the daughter of the giant Yspaddaden. Before the giant would allow Culhwch to marry his daughter, he insisted that Culhwch complete a series of extremely difficult tasks. Culhwch managed to complete them, and he returned to marry Olwen and kill the giant. This tale appears in the Mabinogion, a collection of tales from Welsh myth.
Possibly means "hound of Belenus" from the old Celtic element koun
"hound" combined with the name of the god BELENUS
. This was the name of a 1st-century king of southeast Britain.
CUPIDmRoman Mythology (Anglicized)
From the Latin Cupido
meaning "desire". This was the name of the Roman god of love, the son of Venus
. He was portrayed as a winged, blindfolded boy, armed with a bow and arrows which caused the victim to fall in love. His Greek equivalent was Eros
From an English surname which originally meant "courteous" in Old French.
Means "guardian" in Spanish, from Latin custodia
Derived from the Old English elements cuþ
"famous" and beorht
"bright". Saint Cuthbert was a 6th-century hermit who became the bishop of Lindisfarne, an island off the coast of England. He was known as performer of healing miracles. Because of the saint, this name remained in use in England even after the Norman conquest. It became rare after the Protestant Reformation, but it was (briefly) revived in the 19th century.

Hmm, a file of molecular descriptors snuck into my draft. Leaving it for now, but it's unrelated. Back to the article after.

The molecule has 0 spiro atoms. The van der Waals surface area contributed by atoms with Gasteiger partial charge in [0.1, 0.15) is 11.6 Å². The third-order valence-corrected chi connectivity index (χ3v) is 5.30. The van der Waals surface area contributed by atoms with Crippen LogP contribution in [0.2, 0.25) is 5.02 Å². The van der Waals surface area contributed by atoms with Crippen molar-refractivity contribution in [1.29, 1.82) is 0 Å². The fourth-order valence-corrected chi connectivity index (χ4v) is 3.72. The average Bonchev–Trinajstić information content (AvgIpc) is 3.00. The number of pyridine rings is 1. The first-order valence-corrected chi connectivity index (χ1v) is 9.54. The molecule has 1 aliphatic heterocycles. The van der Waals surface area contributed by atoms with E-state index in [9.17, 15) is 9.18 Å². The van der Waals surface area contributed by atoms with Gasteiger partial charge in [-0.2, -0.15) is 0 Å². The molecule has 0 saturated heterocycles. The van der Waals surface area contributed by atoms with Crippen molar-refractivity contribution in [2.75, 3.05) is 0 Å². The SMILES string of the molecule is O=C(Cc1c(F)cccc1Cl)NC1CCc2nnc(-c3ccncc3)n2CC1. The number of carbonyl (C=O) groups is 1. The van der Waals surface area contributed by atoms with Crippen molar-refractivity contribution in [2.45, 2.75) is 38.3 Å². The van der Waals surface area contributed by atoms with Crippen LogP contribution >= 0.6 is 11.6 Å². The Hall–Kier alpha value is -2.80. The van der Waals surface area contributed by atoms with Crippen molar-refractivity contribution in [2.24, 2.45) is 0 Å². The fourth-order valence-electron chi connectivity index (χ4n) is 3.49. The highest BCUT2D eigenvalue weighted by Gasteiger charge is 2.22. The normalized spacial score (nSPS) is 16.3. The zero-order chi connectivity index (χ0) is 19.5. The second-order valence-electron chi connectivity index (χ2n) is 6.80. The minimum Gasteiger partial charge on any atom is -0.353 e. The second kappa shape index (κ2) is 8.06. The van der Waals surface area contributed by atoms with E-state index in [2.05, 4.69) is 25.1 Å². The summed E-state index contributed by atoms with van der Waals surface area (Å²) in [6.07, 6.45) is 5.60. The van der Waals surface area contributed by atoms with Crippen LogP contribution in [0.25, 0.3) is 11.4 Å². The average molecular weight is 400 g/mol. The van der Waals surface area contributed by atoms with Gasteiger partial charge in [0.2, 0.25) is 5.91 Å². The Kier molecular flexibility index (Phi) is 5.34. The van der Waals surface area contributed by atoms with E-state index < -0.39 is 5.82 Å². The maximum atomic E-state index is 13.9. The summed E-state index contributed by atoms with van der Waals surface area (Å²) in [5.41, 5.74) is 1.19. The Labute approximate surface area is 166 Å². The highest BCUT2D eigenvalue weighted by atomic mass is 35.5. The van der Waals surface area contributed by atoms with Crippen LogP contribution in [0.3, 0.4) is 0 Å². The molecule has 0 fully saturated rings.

Derived from Welsh cyn
meaning "chief" and gwr
meaning "hero, man", plus the suffix ig
indicating "has the quality of".
CYPRIANmPolish, English (Rare)
From the Roman family name Cyprianus
which meant "from Cyprus" in Latin. Saint Cyprian was a 3rd-century bishop of Carthage and a martyr under the emperor Valerian.
Possibly derived from the name of the ancient Greek city of Cyrene, which was located in North Africa. Edmond Rostand used this name in his play 'Cyrano de Bergerac' (1897). He based his character upon a real person, Savinien Cyrano de Bergerac, a French satirist of the 17th century.
CYRUSmEnglish, Biblical, Biblical Latin, Ancient Greek (Latinized)
From Κυρος (Kyros)
, the Greek form of the Persian name Kūrush
, which may mean "far sighted" or "young". The name is sometimes associated with Greek κυριος (kyrios)
"lord". It was borne by several kings of Persia, including Cyrus the Great, who conquered Babylon. He is famous in the Old Testament for freeing the captive Jews and allowing them to return to Israel. As an English name, it first came into use among the Puritans after the Protestant Reformation.
DAm & fChinese
From Chinese 达 (dá)
meaning "achieve, arrive at, intelligent" (which is usually only masculine), 大 (dà)
meaning "big, great, vast, high", or other characters with a similar pronunciation.
From a surname which was originally derived from a place name in Cumbria, of Brythonic origin meaning "trickling stream".
DAEDALUSmGreek Mythology (Latinized)